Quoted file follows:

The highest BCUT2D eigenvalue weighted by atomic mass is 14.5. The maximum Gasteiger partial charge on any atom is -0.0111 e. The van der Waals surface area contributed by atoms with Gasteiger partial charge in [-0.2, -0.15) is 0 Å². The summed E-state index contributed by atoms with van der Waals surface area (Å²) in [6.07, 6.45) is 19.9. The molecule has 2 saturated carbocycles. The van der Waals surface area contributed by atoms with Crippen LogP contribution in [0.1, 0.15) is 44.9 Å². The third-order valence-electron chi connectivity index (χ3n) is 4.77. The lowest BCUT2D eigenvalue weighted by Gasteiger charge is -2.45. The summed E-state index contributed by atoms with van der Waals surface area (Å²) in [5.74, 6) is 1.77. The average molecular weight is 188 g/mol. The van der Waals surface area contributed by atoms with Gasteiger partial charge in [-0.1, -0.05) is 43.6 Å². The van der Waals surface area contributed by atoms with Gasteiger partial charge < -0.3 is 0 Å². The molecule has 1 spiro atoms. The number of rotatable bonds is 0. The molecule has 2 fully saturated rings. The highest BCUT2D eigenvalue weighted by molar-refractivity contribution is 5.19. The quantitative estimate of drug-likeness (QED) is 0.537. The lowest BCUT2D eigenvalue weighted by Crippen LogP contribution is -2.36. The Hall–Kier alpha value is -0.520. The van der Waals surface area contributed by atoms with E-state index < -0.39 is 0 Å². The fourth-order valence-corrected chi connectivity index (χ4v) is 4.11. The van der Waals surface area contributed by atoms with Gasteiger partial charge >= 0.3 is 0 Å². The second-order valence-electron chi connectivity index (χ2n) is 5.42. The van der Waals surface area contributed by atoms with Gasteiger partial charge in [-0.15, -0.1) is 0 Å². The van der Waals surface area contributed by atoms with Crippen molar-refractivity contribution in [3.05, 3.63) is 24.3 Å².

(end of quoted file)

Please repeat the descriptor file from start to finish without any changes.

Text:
The highest BCUT2D eigenvalue weighted by atomic mass is 14.5. The maximum Gasteiger partial charge on any atom is -0.0111 e. The van der Waals surface area contributed by atoms with Gasteiger partial charge in [-0.2, -0.15) is 0 Å². The summed E-state index contributed by atoms with van der Waals surface area (Å²) in [6.07, 6.45) is 19.9. The molecule has 2 saturated carbocycles. The van der Waals surface area contributed by atoms with Crippen LogP contribution in [0.1, 0.15) is 44.9 Å². The third-order valence-electron chi connectivity index (χ3n) is 4.77. The lowest BCUT2D eigenvalue weighted by Gasteiger charge is -2.45. The summed E-state index contributed by atoms with van der Waals surface area (Å²) in [5.74, 6) is 1.77. The average molecular weight is 188 g/mol. The van der Waals surface area contributed by atoms with Gasteiger partial charge in [-0.1, -0.05) is 43.6 Å². The van der Waals surface area contributed by atoms with Gasteiger partial charge < -0.3 is 0 Å². The molecule has 1 spiro atoms. The number of rotatable bonds is 0. The molecule has 2 fully saturated rings. The highest BCUT2D eigenvalue weighted by molar-refractivity contribution is 5.19. The quantitative estimate of drug-likeness (QED) is 0.537. The lowest BCUT2D eigenvalue weighted by Crippen LogP contribution is -2.36. The Hall–Kier alpha value is -0.520. The van der Waals surface area contributed by atoms with E-state index < -0.39 is 0 Å². The fourth-order valence-corrected chi connectivity index (χ4v) is 4.11. The van der Waals surface area contributed by atoms with Gasteiger partial charge >= 0.3 is 0 Å². The second-order valence-electron chi connectivity index (χ2n) is 5.42. The van der Waals surface area contributed by atoms with Gasteiger partial charge in [-0.15, -0.1) is 0 Å². The van der Waals surface area contributed by atoms with Crippen molar-refractivity contribution in [3.05, 3.63) is 24.3 Å².